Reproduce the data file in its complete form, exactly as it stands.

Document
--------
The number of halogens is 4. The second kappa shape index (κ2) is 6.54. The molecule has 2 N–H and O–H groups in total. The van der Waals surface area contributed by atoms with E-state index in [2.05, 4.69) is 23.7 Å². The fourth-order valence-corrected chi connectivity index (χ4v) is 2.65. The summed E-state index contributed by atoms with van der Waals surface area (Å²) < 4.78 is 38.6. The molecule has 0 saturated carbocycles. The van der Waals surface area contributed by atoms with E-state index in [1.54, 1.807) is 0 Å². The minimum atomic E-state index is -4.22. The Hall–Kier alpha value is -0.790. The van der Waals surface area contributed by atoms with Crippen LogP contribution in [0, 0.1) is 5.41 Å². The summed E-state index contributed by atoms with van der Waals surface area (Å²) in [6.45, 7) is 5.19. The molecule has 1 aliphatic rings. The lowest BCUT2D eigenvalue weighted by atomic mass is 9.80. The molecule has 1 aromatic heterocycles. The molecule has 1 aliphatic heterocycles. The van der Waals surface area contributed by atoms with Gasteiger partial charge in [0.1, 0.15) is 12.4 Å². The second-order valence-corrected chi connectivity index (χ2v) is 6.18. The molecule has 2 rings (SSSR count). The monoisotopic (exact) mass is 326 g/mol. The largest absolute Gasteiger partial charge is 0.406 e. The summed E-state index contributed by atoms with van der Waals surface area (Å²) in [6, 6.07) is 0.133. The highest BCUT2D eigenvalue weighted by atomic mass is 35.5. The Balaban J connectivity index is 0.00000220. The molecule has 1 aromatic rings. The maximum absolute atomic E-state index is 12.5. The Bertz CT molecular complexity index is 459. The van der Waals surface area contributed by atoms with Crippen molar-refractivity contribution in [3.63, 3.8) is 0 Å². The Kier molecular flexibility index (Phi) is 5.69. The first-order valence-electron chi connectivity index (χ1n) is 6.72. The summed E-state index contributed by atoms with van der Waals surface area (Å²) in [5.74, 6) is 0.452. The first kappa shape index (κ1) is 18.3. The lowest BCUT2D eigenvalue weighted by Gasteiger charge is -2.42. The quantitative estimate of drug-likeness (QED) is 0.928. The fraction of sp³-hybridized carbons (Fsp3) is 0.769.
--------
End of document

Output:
The number of halogens is 4. The second kappa shape index (κ2) is 6.54. The molecule has 2 N–H and O–H groups in total. The van der Waals surface area contributed by atoms with E-state index in [2.05, 4.69) is 23.7 Å². The fourth-order valence-corrected chi connectivity index (χ4v) is 2.65. The summed E-state index contributed by atoms with van der Waals surface area (Å²) < 4.78 is 38.6. The molecule has 0 saturated carbocycles. The van der Waals surface area contributed by atoms with E-state index in [1.54, 1.807) is 0 Å². The minimum atomic E-state index is -4.22. The Hall–Kier alpha value is -0.790. The van der Waals surface area contributed by atoms with Crippen LogP contribution in [0, 0.1) is 5.41 Å². The summed E-state index contributed by atoms with van der Waals surface area (Å²) in [6.45, 7) is 5.19. The molecule has 1 aliphatic rings. The lowest BCUT2D eigenvalue weighted by atomic mass is 9.80. The molecule has 1 aromatic heterocycles. The molecule has 1 aliphatic heterocycles. The van der Waals surface area contributed by atoms with Gasteiger partial charge in [0.1, 0.15) is 12.4 Å². The second-order valence-corrected chi connectivity index (χ2v) is 6.18. The molecule has 2 rings (SSSR count). The monoisotopic (exact) mass is 326 g/mol. The largest absolute Gasteiger partial charge is 0.406 e. The summed E-state index contributed by atoms with van der Waals surface area (Å²) in [6, 6.07) is 0.133. The highest BCUT2D eigenvalue weighted by atomic mass is 35.5. The Balaban J connectivity index is 0.00000220. The molecule has 1 aromatic rings. The maximum absolute atomic E-state index is 12.5. The Bertz CT molecular complexity index is 459. The van der Waals surface area contributed by atoms with Crippen molar-refractivity contribution in [3.63, 3.8) is 0 Å². The Kier molecular flexibility index (Phi) is 5.69. The first-order valence-electron chi connectivity index (χ1n) is 6.72. The summed E-state index contributed by atoms with van der Waals surface area (Å²) in [5.74, 6) is 0.452. The first kappa shape index (κ1) is 18.3. The lowest BCUT2D eigenvalue weighted by Gasteiger charge is -2.42. The quantitative estimate of drug-likeness (QED) is 0.928. The fraction of sp³-hybridized carbons (Fsp3) is 0.769.